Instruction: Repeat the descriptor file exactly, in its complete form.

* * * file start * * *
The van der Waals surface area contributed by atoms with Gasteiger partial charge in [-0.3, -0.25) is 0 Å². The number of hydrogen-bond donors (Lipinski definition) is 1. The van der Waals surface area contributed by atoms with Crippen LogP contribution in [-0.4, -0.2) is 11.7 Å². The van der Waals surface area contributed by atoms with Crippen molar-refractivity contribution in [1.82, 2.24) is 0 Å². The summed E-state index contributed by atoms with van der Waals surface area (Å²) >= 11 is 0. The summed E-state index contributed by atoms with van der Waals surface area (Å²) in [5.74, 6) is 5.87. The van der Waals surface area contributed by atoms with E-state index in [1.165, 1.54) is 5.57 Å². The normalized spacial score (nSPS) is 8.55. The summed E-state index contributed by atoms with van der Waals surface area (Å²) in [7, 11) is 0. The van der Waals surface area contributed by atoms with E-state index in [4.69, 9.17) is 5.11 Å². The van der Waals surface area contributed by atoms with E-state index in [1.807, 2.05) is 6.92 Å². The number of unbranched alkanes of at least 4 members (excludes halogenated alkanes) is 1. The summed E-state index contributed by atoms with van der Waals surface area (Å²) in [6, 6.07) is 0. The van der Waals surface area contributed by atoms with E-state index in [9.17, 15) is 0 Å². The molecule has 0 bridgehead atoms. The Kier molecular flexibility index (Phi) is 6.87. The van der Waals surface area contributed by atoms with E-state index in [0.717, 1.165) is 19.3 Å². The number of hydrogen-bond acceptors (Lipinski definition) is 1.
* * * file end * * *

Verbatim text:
The van der Waals surface area contributed by atoms with Gasteiger partial charge in [-0.3, -0.25) is 0 Å². The number of hydrogen-bond donors (Lipinski definition) is 1. The van der Waals surface area contributed by atoms with Crippen LogP contribution in [-0.4, -0.2) is 11.7 Å². The van der Waals surface area contributed by atoms with Crippen molar-refractivity contribution in [1.82, 2.24) is 0 Å². The summed E-state index contributed by atoms with van der Waals surface area (Å²) >= 11 is 0. The summed E-state index contributed by atoms with van der Waals surface area (Å²) in [5.74, 6) is 5.87. The van der Waals surface area contributed by atoms with E-state index in [1.165, 1.54) is 5.57 Å². The normalized spacial score (nSPS) is 8.55. The summed E-state index contributed by atoms with van der Waals surface area (Å²) in [7, 11) is 0. The van der Waals surface area contributed by atoms with E-state index in [4.69, 9.17) is 5.11 Å². The van der Waals surface area contributed by atoms with E-state index in [1.807, 2.05) is 6.92 Å². The number of unbranched alkanes of at least 4 members (excludes halogenated alkanes) is 1. The summed E-state index contributed by atoms with van der Waals surface area (Å²) in [6, 6.07) is 0. The van der Waals surface area contributed by atoms with E-state index in [9.17, 15) is 0 Å². The molecule has 0 bridgehead atoms. The Kier molecular flexibility index (Phi) is 6.87. The van der Waals surface area contributed by atoms with E-state index in [0.717, 1.165) is 19.3 Å². The number of hydrogen-bond acceptors (Lipinski definition) is 1.